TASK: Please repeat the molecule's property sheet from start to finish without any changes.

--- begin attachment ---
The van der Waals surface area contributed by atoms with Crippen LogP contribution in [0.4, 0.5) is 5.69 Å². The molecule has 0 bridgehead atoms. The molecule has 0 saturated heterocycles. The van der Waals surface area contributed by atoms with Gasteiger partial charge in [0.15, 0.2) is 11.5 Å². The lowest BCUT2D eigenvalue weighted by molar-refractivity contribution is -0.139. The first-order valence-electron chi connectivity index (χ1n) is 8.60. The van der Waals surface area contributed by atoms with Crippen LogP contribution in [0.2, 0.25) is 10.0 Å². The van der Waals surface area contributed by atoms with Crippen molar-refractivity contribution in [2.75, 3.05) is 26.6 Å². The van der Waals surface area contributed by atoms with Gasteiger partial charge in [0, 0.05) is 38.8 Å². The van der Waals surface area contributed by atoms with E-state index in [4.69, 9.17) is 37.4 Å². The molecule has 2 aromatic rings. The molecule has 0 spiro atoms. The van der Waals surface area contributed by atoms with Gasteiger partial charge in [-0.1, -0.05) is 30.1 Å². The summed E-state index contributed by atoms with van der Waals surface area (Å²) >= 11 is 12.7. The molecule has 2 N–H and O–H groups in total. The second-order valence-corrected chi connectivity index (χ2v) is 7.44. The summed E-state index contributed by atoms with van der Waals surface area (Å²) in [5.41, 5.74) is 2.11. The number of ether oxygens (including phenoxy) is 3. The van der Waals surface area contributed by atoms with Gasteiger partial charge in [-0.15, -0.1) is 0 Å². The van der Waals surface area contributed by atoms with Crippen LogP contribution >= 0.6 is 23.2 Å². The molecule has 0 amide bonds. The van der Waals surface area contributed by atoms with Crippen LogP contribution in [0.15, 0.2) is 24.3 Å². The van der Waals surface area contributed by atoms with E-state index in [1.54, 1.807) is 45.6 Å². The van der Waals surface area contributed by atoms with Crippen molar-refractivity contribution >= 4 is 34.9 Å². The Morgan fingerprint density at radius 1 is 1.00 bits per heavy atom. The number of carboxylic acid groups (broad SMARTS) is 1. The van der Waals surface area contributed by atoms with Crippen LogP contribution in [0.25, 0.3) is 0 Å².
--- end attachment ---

The van der Waals surface area contributed by atoms with Crippen LogP contribution in [0.4, 0.5) is 5.69 Å². The molecule has 0 bridgehead atoms. The molecule has 0 saturated heterocycles. The van der Waals surface area contributed by atoms with Gasteiger partial charge in [0.15, 0.2) is 11.5 Å². The lowest BCUT2D eigenvalue weighted by molar-refractivity contribution is -0.139. The first-order valence-electron chi connectivity index (χ1n) is 8.60. The van der Waals surface area contributed by atoms with Crippen LogP contribution in [0.2, 0.25) is 10.0 Å². The van der Waals surface area contributed by atoms with Crippen molar-refractivity contribution in [2.75, 3.05) is 26.6 Å². The van der Waals surface area contributed by atoms with Gasteiger partial charge in [0, 0.05) is 38.8 Å². The van der Waals surface area contributed by atoms with E-state index in [4.69, 9.17) is 37.4 Å². The molecule has 2 aromatic rings. The molecule has 0 spiro atoms. The van der Waals surface area contributed by atoms with Gasteiger partial charge in [-0.1, -0.05) is 30.1 Å². The summed E-state index contributed by atoms with van der Waals surface area (Å²) >= 11 is 12.7. The molecule has 2 N–H and O–H groups in total. The second-order valence-corrected chi connectivity index (χ2v) is 7.44. The summed E-state index contributed by atoms with van der Waals surface area (Å²) in [5.41, 5.74) is 2.11. The number of ether oxygens (including phenoxy) is 3. The van der Waals surface area contributed by atoms with Gasteiger partial charge in [-0.15, -0.1) is 0 Å². The van der Waals surface area contributed by atoms with Crippen LogP contribution >= 0.6 is 23.2 Å². The molecule has 0 amide bonds. The van der Waals surface area contributed by atoms with Crippen LogP contribution in [0.15, 0.2) is 24.3 Å². The van der Waals surface area contributed by atoms with E-state index in [1.54, 1.807) is 45.6 Å². The van der Waals surface area contributed by atoms with Crippen molar-refractivity contribution >= 4 is 34.9 Å². The Morgan fingerprint density at radius 1 is 1.00 bits per heavy atom. The number of carboxylic acid groups (broad SMARTS) is 1. The van der Waals surface area contributed by atoms with Crippen LogP contribution in [0.25, 0.3) is 0 Å².